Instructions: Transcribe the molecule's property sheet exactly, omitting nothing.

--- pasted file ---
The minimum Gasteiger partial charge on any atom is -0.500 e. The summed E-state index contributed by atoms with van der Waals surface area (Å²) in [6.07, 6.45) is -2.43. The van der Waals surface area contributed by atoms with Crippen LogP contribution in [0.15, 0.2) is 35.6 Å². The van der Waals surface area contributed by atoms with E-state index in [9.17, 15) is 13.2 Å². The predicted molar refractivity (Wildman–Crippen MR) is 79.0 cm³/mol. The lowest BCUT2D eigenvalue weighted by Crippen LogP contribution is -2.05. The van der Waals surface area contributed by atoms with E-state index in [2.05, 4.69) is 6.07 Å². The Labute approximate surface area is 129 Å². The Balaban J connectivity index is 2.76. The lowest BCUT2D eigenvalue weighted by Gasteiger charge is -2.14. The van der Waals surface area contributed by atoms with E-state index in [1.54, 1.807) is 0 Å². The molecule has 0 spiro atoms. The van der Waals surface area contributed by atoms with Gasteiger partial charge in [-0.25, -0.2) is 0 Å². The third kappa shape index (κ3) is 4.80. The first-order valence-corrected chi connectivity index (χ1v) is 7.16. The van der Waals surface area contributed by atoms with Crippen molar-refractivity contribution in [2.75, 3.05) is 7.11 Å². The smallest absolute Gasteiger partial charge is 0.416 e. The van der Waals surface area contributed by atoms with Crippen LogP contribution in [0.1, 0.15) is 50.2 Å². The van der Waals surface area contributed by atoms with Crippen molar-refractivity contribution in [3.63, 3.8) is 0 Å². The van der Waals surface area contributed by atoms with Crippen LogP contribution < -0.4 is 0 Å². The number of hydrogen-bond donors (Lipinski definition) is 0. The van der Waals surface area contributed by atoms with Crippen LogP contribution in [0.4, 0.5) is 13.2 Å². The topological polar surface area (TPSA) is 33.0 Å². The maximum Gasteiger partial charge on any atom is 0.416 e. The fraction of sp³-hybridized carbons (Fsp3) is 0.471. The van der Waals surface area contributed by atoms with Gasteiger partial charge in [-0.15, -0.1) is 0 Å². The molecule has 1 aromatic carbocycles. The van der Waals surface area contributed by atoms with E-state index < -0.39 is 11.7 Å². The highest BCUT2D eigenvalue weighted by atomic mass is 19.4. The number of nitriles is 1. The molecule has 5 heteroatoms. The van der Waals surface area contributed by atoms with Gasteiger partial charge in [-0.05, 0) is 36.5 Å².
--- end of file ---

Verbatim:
The minimum Gasteiger partial charge on any atom is -0.500 e. The summed E-state index contributed by atoms with van der Waals surface area (Å²) in [6.07, 6.45) is -2.43. The van der Waals surface area contributed by atoms with Crippen LogP contribution in [0.15, 0.2) is 35.6 Å². The van der Waals surface area contributed by atoms with E-state index in [9.17, 15) is 13.2 Å². The predicted molar refractivity (Wildman–Crippen MR) is 79.0 cm³/mol. The lowest BCUT2D eigenvalue weighted by Crippen LogP contribution is -2.05. The van der Waals surface area contributed by atoms with E-state index in [2.05, 4.69) is 6.07 Å². The Labute approximate surface area is 129 Å². The Balaban J connectivity index is 2.76. The lowest BCUT2D eigenvalue weighted by Gasteiger charge is -2.14. The van der Waals surface area contributed by atoms with E-state index in [1.54, 1.807) is 0 Å². The molecule has 0 spiro atoms. The van der Waals surface area contributed by atoms with Gasteiger partial charge in [-0.25, -0.2) is 0 Å². The third kappa shape index (κ3) is 4.80. The first-order valence-corrected chi connectivity index (χ1v) is 7.16. The van der Waals surface area contributed by atoms with Crippen molar-refractivity contribution in [2.75, 3.05) is 7.11 Å². The smallest absolute Gasteiger partial charge is 0.416 e. The van der Waals surface area contributed by atoms with Crippen LogP contribution in [0.1, 0.15) is 50.2 Å². The van der Waals surface area contributed by atoms with Crippen molar-refractivity contribution in [3.63, 3.8) is 0 Å². The van der Waals surface area contributed by atoms with Crippen LogP contribution < -0.4 is 0 Å². The number of hydrogen-bond donors (Lipinski definition) is 0. The van der Waals surface area contributed by atoms with Crippen LogP contribution in [0.4, 0.5) is 13.2 Å². The topological polar surface area (TPSA) is 33.0 Å². The maximum Gasteiger partial charge on any atom is 0.416 e. The fraction of sp³-hybridized carbons (Fsp3) is 0.471. The van der Waals surface area contributed by atoms with Gasteiger partial charge in [-0.15, -0.1) is 0 Å². The molecule has 1 aromatic carbocycles. The van der Waals surface area contributed by atoms with E-state index < -0.39 is 11.7 Å². The highest BCUT2D eigenvalue weighted by atomic mass is 19.4. The number of nitriles is 1. The molecule has 5 heteroatoms. The van der Waals surface area contributed by atoms with Gasteiger partial charge in [-0.05, 0) is 36.5 Å².